Sliding scale fees

From Wikipedia, the free encyclopedia

Sliding scale fees are variable prices for products, services, or taxes based on a customer's ability to pay. Such fees are thereby reduced for those who have lower incomes, or alternatively, less money to spare after their personal expenses, regardless of income.[1] Sliding scale fees are a form of price discrimination or differential pricing.

A business or organization may have various motivations for pricing a product or service on a sliding scale. These may include the desire to be charitable to those less able to afford the product or service, their ability to get a tax deduction for offering their services as charity, their ability to benefit from the revenue even from a partial payment, their retention of a longtime customer/client, or referrals that such a customer/client may provide.

For example, healthcare providers sometimes offer a sliding scale of fees to patients.[2] Some child-adoption agencies collect legal fees (normally very expensive) on a sliding scale, so that couples across a wider range of incomes are able to adopt children.[3] Sliding-scale fees are also often charged by lawyers, places of worship, and for tuition at educational institutions.[4]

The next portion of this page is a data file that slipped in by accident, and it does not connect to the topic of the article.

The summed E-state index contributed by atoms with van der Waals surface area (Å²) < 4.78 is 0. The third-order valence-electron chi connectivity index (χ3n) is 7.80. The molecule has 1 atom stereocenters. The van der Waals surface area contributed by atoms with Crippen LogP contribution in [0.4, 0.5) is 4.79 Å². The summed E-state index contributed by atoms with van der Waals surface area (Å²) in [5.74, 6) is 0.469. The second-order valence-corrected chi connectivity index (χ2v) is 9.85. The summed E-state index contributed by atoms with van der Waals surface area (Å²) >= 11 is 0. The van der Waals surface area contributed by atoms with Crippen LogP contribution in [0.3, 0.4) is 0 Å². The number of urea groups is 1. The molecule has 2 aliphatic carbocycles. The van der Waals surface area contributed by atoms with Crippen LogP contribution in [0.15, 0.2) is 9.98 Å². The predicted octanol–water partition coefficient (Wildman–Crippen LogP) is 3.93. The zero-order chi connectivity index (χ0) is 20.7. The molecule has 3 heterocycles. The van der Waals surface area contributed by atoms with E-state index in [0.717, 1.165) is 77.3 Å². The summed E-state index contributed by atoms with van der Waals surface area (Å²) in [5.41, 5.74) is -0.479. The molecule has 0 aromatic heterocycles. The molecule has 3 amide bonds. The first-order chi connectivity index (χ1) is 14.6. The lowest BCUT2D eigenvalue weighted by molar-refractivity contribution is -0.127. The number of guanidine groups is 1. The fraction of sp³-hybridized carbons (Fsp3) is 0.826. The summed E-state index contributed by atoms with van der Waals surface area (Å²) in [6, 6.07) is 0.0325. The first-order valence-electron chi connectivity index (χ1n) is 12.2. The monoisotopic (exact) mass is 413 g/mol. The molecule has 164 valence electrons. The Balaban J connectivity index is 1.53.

See also[edit]


  1. ^ Taylor, C. "The Economics of Sliding Scale Pricing". Small Business - Retrieved 2 July 2021.
  2. ^ Banton, Caroline (21 August 2019). "Reading Into Sliding Scale Fees". Investopedia. Retrieved 2 July 2021.
  3. ^ Pueblo.gsa.govArchived 2008-12-08 at the Wayback Machine
  4. ^ "Tickets without fees". Thursday, 24 August 2017